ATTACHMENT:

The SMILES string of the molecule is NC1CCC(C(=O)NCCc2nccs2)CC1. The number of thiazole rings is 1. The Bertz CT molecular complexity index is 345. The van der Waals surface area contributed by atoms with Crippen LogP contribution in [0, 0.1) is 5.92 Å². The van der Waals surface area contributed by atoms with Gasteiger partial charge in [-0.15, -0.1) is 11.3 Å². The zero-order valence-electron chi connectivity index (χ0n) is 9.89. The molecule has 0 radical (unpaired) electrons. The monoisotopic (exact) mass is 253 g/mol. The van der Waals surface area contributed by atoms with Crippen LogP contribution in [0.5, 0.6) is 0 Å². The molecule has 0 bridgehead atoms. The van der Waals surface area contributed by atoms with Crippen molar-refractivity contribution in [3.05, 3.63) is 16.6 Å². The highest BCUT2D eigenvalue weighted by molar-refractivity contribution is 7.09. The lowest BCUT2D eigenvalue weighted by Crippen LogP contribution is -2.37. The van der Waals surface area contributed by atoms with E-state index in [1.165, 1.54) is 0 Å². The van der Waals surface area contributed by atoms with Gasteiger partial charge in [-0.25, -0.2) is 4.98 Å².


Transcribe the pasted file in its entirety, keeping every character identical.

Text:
The SMILES string of the molecule is NC1CCC(C(=O)NCCc2nccs2)CC1. The number of thiazole rings is 1. The Bertz CT molecular complexity index is 345. The van der Waals surface area contributed by atoms with Crippen LogP contribution in [0, 0.1) is 5.92 Å². The van der Waals surface area contributed by atoms with Gasteiger partial charge in [-0.15, -0.1) is 11.3 Å². The zero-order valence-electron chi connectivity index (χ0n) is 9.89. The molecule has 0 radical (unpaired) electrons. The monoisotopic (exact) mass is 253 g/mol. The van der Waals surface area contributed by atoms with Crippen LogP contribution in [0.5, 0.6) is 0 Å². The molecule has 0 bridgehead atoms. The van der Waals surface area contributed by atoms with Crippen molar-refractivity contribution in [3.05, 3.63) is 16.6 Å². The highest BCUT2D eigenvalue weighted by molar-refractivity contribution is 7.09. The lowest BCUT2D eigenvalue weighted by Crippen LogP contribution is -2.37. The van der Waals surface area contributed by atoms with E-state index in [1.165, 1.54) is 0 Å². The van der Waals surface area contributed by atoms with Gasteiger partial charge in [-0.25, -0.2) is 4.98 Å².